Do not bring valuable items (such as jewellery) and bring a money belt if you plan to carry a lot of cash. Most hotels do not have a safety deposit box. To store things in a suitcase which can be locked has proved to function well in the past years. Violent street crime is almost unheard of in Armenia and Georgia. Nevertheless we recommend that you watch out for pickpockets in crowded areas or markets. Being on the street at night is not a problem, and that goes for both women and men. Locals are out late and many families love to stroll in the streets or go for dinner in a restaurant. In this part of the world people are very helpful, hospitable and very child friendly. Communication in a foreign language might be difficult. In Georgia more people speak English.
For elderly or handicapped people it can be hard to move around because of the lack of elevators or adapted facilities. In addition, the pavement can be in poor condition.
In Georgia travelling to South Osetia or Abkhazie is not recommended due to political tensions. In Armenia the same situation applies to the border between Nagorno Karabagh and Azerbaijan.

Time zone
There is a difference in time of 2-3 hours with The Netherlands, depending on our summer or winter schedule.

Telephone & internet
Country code Armenia +374, Georgia + 995.  Your own mobile phone will not always work, and there is no overall network. Purchasing a local simcard can be an option. It is cheap I(also to call abroad) and it can be charged with a prepaid card. Many restaurants and cafeteria have free wifi.

Armenians speak East Armenian and Georgians speak Georgian, bots languages with their own alphabet. Many people also speak Russian, although the younger generation is now taught English or German as a second language. In big cities street street and traffic signs along major roads are depicted in our alphabet.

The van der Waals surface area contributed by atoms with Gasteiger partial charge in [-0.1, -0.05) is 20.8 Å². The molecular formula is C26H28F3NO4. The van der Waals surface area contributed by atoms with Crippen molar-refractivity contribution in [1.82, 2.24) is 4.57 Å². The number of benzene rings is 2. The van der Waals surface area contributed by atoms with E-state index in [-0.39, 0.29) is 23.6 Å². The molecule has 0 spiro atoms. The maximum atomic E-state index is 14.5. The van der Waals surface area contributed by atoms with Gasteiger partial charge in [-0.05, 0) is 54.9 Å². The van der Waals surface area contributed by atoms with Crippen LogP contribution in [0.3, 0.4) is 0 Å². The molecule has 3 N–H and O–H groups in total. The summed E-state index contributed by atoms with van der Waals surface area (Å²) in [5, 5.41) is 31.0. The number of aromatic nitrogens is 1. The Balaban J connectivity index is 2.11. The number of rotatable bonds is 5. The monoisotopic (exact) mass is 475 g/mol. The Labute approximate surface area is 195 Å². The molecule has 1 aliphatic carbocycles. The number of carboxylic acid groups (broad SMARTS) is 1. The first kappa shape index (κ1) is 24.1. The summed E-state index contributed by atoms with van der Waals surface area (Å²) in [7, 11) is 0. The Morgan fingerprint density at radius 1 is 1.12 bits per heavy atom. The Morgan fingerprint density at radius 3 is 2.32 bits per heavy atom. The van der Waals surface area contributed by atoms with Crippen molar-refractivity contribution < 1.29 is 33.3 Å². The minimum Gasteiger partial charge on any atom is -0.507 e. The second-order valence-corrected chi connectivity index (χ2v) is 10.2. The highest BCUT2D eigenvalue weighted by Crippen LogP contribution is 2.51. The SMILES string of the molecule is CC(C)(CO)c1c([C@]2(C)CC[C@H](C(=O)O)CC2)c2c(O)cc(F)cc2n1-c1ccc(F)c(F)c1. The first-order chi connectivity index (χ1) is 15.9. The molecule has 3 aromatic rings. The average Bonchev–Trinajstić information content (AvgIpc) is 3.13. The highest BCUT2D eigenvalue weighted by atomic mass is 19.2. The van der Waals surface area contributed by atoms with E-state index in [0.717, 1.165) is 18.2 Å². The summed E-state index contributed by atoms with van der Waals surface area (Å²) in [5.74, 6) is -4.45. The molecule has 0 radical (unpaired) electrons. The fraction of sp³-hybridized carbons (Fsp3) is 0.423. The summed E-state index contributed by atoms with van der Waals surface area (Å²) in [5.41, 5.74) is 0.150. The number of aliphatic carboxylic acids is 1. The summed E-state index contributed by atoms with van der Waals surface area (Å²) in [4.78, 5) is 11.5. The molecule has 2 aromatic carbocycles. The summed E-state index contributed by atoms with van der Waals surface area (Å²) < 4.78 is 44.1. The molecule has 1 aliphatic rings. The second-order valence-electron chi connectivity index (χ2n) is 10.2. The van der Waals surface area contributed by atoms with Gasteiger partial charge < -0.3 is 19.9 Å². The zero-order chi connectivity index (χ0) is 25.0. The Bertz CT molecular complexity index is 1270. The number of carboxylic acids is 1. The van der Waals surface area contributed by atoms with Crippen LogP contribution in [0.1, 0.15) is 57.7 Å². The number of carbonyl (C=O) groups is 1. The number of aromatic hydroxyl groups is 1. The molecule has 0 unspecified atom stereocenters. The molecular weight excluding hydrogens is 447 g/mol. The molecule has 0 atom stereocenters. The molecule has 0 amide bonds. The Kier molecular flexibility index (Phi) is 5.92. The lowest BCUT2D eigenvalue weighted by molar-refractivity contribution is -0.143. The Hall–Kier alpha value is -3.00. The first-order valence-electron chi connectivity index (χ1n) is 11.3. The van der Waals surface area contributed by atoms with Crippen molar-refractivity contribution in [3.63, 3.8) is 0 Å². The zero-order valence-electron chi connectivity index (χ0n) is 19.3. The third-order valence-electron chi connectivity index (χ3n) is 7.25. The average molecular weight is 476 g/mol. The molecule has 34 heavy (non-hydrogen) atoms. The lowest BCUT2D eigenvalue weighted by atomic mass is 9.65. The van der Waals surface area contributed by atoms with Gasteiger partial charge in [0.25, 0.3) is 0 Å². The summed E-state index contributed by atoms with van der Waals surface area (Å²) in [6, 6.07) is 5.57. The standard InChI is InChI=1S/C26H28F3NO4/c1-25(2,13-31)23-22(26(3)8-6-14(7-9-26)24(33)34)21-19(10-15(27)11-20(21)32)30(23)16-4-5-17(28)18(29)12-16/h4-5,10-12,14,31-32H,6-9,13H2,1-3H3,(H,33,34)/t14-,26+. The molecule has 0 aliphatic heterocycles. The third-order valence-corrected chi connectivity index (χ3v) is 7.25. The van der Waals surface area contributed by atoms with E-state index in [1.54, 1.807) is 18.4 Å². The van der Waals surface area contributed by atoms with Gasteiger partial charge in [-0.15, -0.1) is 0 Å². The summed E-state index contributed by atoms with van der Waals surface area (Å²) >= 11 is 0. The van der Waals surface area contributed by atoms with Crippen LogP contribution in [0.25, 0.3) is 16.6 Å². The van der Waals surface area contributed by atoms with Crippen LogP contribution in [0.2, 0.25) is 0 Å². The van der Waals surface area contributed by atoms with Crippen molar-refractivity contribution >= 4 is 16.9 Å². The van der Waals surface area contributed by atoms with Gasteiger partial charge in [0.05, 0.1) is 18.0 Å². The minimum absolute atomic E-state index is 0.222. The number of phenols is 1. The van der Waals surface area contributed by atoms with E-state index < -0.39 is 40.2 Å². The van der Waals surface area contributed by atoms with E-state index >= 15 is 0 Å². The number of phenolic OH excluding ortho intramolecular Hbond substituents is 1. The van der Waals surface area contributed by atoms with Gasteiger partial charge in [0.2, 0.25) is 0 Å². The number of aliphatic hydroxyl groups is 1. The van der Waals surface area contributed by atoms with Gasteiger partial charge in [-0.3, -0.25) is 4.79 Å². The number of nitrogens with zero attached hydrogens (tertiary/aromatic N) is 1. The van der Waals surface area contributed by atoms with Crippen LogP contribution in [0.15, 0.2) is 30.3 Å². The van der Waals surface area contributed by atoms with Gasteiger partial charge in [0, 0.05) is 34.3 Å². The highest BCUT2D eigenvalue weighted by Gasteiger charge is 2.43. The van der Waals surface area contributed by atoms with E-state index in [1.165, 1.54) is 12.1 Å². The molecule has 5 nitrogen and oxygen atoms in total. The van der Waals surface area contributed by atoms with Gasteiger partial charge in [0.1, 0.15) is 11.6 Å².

Health care
Vaccination of DTP, polio, hepatitis A and typhoid is not required, but some can be recommended. Check with your local health organizations on the internet. Medical care in both countries is of good quality.

Food & drink
Although water is of good quality, some people have a sensitive stomach. In that case we advise you to drink only bottled water. Food is of excellent quality and salads are safe to eat.

Expenses for food/drinks
Most dinners are included in the tour package but generally lunches are not. According to our criteria, lunch is relatively cheap and will vary between € 3 (supermarket) to € 15 (restaurant). There are several small restaurants and supermarkets close to the hotel. Drinks are not included in the package. Prices vary between € 1.50 for a glass of beer to € 0.60 for a coffee. A bottle of wine is around € 10.00. Sometimes dinner is not included our program for practical reasons. It is not pleasant to be held to a schedule for a group dinner on a free day. As compensation, a lunch will be offered at another occasion. Mark that the menu in restaurants doesn’t show the price including the service fee. This will be added later and the percentage is listed in the menu.

Standard voltage is 220 volts. USA appliances designed for 110 volts require a voltage converter. Electric outlets use European/Dutch style plugs with two round pins. North American participants should bring a converter.

Both countries have a continental climate: summers are hot and dry, winters are very cold with heavy snowfalls. Spring arrives by the end of April, and a bit later in mountainous areas. Do bring an umbrella for occasional rain showers, which can be short and heavy. After a hot summer, in autumn, often nicknamed the “velvet season”, the temperature typically reverts to that of springtime. After the mid-September break in the hot weather, Indian summer arrives and lasts throughout October. In this season too it is sensible to bring an umbrella for sporadic rain showers. A good website to check the weather is www.freemeteo.com it includes a seven-day forecast.